If every effect has a cause, how can there be free choice?
The most common argument given in defense of determinism is that it’s implied in the nature of causation. Every event has a cause, and this cause accounts for the event being the way it is. This cause must itself have had a cause that accounts for it, and so on ad infinitum. Hence, everything must have been predetermined from the beginning (if there was a beginning), and so there is no room for freedom or spontaneity.
Now, I don’t think anyone can dispute the claim that every contingent event must have a cause. The idea of a completely uncaused contingent event is absurd. (Notice, I say every contingent event must have a cause, since I see nothing unintelligible in the concept of a necessary being, such as God, being uncaused. That’s what it means to be necessary, in contrast to being contingent). What is disputable, however, is the claim that every cause necessitates one, and only one, effect.
It’s one thing to say, (a) “ X is the cause of Y,” and another thing to say that (b) “Given X, Y had to happen” and/or (c) “Given X, only Y could happen.” There is no good reason to assume (b) and (c) are universally true. This is nothing more than a philosophical dogma. It is, in fact, the dogma of determinism.
The fact is that, as David Hume argued centuries ago, we don’t even know what a “cause” is. It is simply a word we use to say “When we observe X, we observe Y after it.” But there’s nothing in the nature of causation itself that says Y must always follow X. So there’s no basis for the assumption that “Given X, Y had to happen, and only Y could happen.”
If we look at the world as a work of art instead of a deterministic mechanism – as western science up until recently has been imagining it – we can see this more clearly. Imagine that we are all artists invited to paint a segment of a grand mosaic, and we paint with our free decisions. Now let’s think about causation in this context.
Imagine Van Gogh’s famous hallucinogenic painting, “Starry Night.” We’d all agree that every riveting detail of this work is explainable by referencing the aesthetic vision that was inspiring Van Gogh to paint this painting. Nothing in the painting is capricious (that is, without a cause). Yet, can’t we imagine a slightly different painting being explainable by referencing this same aesthetic vision?
If the church steeple in the painting had been a centimeter taller or shorter, for example, would it alter the aesthetic achievement of the painting? If it had been a centimeter to the left or right, would it have been inconsistent with the vision that was behind this painting? If one particular stroke of yellow or purple or black had been a centimeter longer or shorter, couldn’t we explain it by appealing to the same aesthetic vision we would appeal to now to explain the shades that are presently in the painting? And so for a trillion other details in this painting.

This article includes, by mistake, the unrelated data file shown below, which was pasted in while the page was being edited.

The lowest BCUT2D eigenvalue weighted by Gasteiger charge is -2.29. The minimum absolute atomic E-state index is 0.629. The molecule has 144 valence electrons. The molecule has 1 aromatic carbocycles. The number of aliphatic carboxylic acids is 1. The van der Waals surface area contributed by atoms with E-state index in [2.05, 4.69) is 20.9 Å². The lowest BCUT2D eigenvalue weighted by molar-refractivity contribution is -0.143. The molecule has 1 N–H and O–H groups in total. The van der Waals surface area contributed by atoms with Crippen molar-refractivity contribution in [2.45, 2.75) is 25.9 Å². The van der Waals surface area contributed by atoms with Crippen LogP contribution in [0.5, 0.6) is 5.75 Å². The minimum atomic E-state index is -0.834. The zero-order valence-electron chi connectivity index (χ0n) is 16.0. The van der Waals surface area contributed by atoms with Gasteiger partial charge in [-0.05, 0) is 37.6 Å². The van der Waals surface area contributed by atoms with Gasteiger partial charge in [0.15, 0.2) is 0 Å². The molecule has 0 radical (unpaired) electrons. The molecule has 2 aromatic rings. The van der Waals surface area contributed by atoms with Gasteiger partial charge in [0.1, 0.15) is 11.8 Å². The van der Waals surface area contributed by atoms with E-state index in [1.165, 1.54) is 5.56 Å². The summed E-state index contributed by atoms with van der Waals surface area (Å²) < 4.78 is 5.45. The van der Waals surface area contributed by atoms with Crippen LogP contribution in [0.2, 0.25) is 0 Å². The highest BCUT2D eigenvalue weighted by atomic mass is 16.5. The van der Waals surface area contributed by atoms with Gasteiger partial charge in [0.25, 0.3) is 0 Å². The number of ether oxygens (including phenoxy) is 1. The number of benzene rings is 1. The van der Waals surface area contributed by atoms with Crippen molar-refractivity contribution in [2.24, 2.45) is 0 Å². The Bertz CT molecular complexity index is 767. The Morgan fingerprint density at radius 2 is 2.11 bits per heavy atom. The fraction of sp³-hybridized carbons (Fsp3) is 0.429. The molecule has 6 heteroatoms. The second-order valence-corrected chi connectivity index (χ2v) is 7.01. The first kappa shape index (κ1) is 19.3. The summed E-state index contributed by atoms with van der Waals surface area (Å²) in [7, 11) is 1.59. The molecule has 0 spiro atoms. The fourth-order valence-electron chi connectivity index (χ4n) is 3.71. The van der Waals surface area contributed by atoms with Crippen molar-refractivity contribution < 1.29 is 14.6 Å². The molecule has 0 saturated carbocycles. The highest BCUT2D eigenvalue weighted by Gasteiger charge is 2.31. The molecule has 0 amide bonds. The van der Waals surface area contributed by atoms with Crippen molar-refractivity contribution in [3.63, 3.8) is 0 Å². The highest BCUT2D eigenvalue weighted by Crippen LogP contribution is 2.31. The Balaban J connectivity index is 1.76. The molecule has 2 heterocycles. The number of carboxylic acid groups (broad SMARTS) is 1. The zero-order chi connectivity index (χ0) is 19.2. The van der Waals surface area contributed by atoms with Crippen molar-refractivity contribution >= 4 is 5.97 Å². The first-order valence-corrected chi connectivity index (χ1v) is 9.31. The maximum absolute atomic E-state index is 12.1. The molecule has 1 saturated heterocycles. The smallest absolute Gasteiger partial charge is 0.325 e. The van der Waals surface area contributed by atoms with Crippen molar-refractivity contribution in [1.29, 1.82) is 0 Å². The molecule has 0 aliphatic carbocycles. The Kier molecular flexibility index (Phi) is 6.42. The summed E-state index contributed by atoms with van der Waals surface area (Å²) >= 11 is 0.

My point is that a given cause can explain more effects than one, as artist works illustrate. But our own free decisions reveal this as well. So do quantum particles. And so does every aspect of creation! There’s causation everywhere, but there’s also an element (however slight) of spontaneity everywhere.
This dance of order and freedom, structure and spontaneity, is what makes the creation beautiful and an adventure.
So, determinism rests on an unwarranted assumption about causation. It runs against our experience of free decision making, of creating works of art and many other things. And it’s inconsistent with some recent advances in science (as my forthcoming book The Cosmic Dance will attempt to prove). Every effect does have a cause, but its not that case that given that cause, the effect had to follow.
Greg continues his thoughts on free will by offering an aesthetic model for free will. This one gets pretty philosophical, but it’s worth toughing it out.
What was predestined and what wasn’t? Greg sorts it all out in this haunting episode, millions and millions of years in the making. Episode 505 http://traffic.libsyn.com/askgregboyd/Episode_0505.mp3
Open theism holds that, because agents are free, the future includes possibilities (what agents may and may not choose to do). Since God’s knowledge is perfect, open theists hold that God knows the future partly as a realm of possibilities. This view contrasts with classical theism that has usually held that God knows the future exclusively as a domain…
Question: Acts 2:23 and 4:28 tell us that wicked people crucified Jesus just as God predestined them to do. If this wicked act could be predestined, why couldn’t every other wicked act be predestined? Doesn’t this refute your theory that human acts can’t be free if they are either predestined or foreknown? Answer: In Acts…
One aspect of the portrait of God in Scripture that suggests the future is partly open is the fact that God sometimes regrets how things turn out, even prior decisions that he himself made. For example, in the light of the depravity that characterized humanity prior to the flood, the Bible says that “The Lord…